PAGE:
Recently, my husband and I sat down to map out our savings plan for three months of travel at the end of next year.
We figured out how to live off of one of our salaries right now, and put the rest into savings—both for retirement and toward a special account we opened and labeled “Chris and Cheryl Go Traveling.”
I have to tell you, it’s never been easier for me to sock away money than it is right now, when I’m imagining myself climbing to the top of Machu Picchu next year or staring at the photo of the Galapagos Islands that I printed and hung near my desk.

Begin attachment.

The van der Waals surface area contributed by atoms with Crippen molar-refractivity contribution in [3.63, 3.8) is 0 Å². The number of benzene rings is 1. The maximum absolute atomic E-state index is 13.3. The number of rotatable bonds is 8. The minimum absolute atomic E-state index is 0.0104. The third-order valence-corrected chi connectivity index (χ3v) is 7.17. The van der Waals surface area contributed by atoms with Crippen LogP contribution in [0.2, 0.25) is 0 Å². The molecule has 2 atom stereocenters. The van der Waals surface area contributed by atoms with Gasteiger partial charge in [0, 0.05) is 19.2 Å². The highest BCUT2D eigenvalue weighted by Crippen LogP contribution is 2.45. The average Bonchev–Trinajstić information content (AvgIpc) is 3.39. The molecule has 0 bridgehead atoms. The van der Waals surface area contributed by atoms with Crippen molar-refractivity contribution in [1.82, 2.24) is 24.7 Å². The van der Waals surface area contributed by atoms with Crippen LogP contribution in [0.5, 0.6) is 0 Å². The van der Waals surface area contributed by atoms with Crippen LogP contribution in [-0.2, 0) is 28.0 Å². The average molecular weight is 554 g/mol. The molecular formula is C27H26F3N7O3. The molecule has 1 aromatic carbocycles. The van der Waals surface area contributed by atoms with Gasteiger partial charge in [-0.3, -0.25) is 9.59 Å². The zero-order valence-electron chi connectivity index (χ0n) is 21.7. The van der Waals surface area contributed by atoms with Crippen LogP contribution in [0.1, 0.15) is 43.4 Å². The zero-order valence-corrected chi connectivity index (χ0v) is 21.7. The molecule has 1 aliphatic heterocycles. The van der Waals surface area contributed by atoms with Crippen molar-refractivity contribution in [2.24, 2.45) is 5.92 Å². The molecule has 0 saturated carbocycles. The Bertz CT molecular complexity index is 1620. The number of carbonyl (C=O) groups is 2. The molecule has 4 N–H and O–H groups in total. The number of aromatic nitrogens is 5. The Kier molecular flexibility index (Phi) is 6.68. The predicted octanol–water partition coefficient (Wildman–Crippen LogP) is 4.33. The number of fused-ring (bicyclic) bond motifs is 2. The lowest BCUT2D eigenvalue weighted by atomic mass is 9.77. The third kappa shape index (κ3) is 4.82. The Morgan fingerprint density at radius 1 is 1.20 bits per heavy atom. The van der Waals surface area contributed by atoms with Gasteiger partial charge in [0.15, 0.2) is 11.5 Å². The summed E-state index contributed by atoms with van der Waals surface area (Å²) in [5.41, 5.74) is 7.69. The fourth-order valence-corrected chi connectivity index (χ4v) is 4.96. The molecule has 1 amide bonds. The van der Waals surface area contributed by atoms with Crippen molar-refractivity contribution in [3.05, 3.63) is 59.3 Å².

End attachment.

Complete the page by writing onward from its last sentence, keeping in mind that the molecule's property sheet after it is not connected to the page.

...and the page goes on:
And, it turns out, neuroscience may be on my side: According to researchers at the University of Pennsylvania, people whose brains show added activity when they’re imagining the future also seem to make better financial choices.
“We study people choosing between immediate and delayed monetary rewards,” says Joe Kable, a specialist in the field of neuroeconomics at the University of Pennsylvania. “Previously, people have emphasized the importance of tamping down the desire for immediate gratification. Our work highlights the flip side of this, which is the importance of enhancing one’s desire for delayed rewards—and we think imagination can play an important part in this process.”
Kable isn’t the only one studying the correlation between visualization and money. We spoke to some of the leading researchers in the field to scope out ways you visualize your way to a prettier financial picture.